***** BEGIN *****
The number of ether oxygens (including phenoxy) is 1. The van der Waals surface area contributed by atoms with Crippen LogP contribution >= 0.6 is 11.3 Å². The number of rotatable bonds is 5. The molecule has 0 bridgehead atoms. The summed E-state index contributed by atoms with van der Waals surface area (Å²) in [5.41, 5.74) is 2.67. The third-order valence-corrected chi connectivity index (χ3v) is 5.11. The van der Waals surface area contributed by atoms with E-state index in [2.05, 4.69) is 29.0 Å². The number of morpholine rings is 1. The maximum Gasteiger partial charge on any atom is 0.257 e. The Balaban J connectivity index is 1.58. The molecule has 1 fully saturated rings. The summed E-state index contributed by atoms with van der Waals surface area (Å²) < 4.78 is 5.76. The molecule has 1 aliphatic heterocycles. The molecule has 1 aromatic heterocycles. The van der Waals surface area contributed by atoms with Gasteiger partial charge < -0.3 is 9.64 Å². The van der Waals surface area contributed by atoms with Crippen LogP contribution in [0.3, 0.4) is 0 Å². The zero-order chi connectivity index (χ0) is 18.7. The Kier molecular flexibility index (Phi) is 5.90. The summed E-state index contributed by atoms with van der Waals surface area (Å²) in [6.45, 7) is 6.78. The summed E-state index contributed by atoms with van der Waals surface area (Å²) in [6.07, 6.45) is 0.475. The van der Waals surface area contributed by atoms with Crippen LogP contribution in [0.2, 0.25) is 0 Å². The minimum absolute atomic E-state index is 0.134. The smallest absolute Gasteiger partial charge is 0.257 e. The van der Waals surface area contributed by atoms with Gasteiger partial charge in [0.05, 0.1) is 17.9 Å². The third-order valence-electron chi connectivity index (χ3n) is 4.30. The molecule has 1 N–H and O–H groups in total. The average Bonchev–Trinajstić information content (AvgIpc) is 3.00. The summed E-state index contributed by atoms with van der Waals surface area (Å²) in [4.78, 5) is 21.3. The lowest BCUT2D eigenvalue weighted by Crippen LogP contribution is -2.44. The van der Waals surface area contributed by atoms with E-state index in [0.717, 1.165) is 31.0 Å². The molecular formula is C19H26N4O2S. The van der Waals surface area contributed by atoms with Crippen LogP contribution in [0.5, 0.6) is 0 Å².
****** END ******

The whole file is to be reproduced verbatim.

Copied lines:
The number of ether oxygens (including phenoxy) is 1. The van der Waals surface area contributed by atoms with Crippen LogP contribution >= 0.6 is 11.3 Å². The number of rotatable bonds is 5. The molecule has 0 bridgehead atoms. The summed E-state index contributed by atoms with van der Waals surface area (Å²) in [5.41, 5.74) is 2.67. The third-order valence-corrected chi connectivity index (χ3v) is 5.11. The van der Waals surface area contributed by atoms with E-state index in [2.05, 4.69) is 29.0 Å². The number of morpholine rings is 1. The maximum Gasteiger partial charge on any atom is 0.257 e. The Balaban J connectivity index is 1.58. The molecule has 1 fully saturated rings. The summed E-state index contributed by atoms with van der Waals surface area (Å²) < 4.78 is 5.76. The molecule has 1 aliphatic heterocycles. The molecule has 1 aromatic heterocycles. The van der Waals surface area contributed by atoms with Gasteiger partial charge < -0.3 is 9.64 Å². The van der Waals surface area contributed by atoms with Crippen LogP contribution in [0.3, 0.4) is 0 Å². The zero-order chi connectivity index (χ0) is 18.7. The Kier molecular flexibility index (Phi) is 5.90. The summed E-state index contributed by atoms with van der Waals surface area (Å²) in [6.45, 7) is 6.78. The summed E-state index contributed by atoms with van der Waals surface area (Å²) in [6.07, 6.45) is 0.475. The van der Waals surface area contributed by atoms with Crippen LogP contribution in [0.2, 0.25) is 0 Å². The minimum absolute atomic E-state index is 0.134. The smallest absolute Gasteiger partial charge is 0.257 e. The van der Waals surface area contributed by atoms with Gasteiger partial charge in [0.05, 0.1) is 17.9 Å². The third-order valence-electron chi connectivity index (χ3n) is 4.30. The molecule has 1 N–H and O–H groups in total. The average Bonchev–Trinajstić information content (AvgIpc) is 3.00. The summed E-state index contributed by atoms with van der Waals surface area (Å²) in [4.78, 5) is 21.3. The lowest BCUT2D eigenvalue weighted by Crippen LogP contribution is -2.44. The van der Waals surface area contributed by atoms with E-state index in [0.717, 1.165) is 31.0 Å². The molecular formula is C19H26N4O2S. The van der Waals surface area contributed by atoms with Crippen LogP contribution in [0.5, 0.6) is 0 Å².